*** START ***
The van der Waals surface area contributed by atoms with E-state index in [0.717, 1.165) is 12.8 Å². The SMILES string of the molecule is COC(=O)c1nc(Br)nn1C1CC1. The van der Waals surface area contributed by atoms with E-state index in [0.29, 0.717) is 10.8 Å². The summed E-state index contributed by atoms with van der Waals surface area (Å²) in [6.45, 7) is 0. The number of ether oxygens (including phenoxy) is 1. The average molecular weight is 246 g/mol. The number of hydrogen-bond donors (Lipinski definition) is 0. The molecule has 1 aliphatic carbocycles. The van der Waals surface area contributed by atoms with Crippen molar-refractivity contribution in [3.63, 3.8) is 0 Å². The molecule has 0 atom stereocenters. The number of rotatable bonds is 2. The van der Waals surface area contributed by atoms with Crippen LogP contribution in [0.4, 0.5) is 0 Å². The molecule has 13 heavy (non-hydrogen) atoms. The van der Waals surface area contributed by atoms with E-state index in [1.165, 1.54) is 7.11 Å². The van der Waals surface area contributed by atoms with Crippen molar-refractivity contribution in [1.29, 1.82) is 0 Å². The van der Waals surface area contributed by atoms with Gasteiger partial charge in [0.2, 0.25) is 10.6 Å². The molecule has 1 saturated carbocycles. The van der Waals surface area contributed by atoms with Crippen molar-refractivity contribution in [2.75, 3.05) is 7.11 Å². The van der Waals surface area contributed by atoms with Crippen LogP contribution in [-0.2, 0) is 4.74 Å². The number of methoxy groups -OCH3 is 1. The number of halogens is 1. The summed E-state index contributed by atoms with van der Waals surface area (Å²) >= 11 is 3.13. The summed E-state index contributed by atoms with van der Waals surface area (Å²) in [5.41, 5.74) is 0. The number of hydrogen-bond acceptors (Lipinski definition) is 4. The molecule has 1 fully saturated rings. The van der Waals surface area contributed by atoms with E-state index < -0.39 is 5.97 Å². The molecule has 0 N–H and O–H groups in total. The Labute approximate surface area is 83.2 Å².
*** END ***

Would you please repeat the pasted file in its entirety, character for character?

The van der Waals surface area contributed by atoms with E-state index in [0.717, 1.165) is 12.8 Å². The SMILES string of the molecule is COC(=O)c1nc(Br)nn1C1CC1. The van der Waals surface area contributed by atoms with E-state index in [0.29, 0.717) is 10.8 Å². The summed E-state index contributed by atoms with van der Waals surface area (Å²) in [6.45, 7) is 0. The number of ether oxygens (including phenoxy) is 1. The average molecular weight is 246 g/mol. The number of hydrogen-bond donors (Lipinski definition) is 0. The molecule has 1 aliphatic carbocycles. The van der Waals surface area contributed by atoms with Crippen molar-refractivity contribution in [3.63, 3.8) is 0 Å². The molecule has 0 atom stereocenters. The number of rotatable bonds is 2. The van der Waals surface area contributed by atoms with Crippen LogP contribution in [0.4, 0.5) is 0 Å². The molecule has 13 heavy (non-hydrogen) atoms. The van der Waals surface area contributed by atoms with E-state index in [1.165, 1.54) is 7.11 Å². The van der Waals surface area contributed by atoms with Crippen molar-refractivity contribution in [1.29, 1.82) is 0 Å². The van der Waals surface area contributed by atoms with Gasteiger partial charge in [0.2, 0.25) is 10.6 Å². The molecule has 1 saturated carbocycles. The van der Waals surface area contributed by atoms with Crippen molar-refractivity contribution in [2.75, 3.05) is 7.11 Å². The van der Waals surface area contributed by atoms with Crippen LogP contribution in [-0.2, 0) is 4.74 Å². The number of methoxy groups -OCH3 is 1. The number of halogens is 1. The summed E-state index contributed by atoms with van der Waals surface area (Å²) >= 11 is 3.13. The summed E-state index contributed by atoms with van der Waals surface area (Å²) in [5.41, 5.74) is 0. The number of hydrogen-bond acceptors (Lipinski definition) is 4. The molecule has 1 fully saturated rings. The van der Waals surface area contributed by atoms with E-state index < -0.39 is 5.97 Å². The molecule has 0 N–H and O–H groups in total. The Labute approximate surface area is 83.2 Å².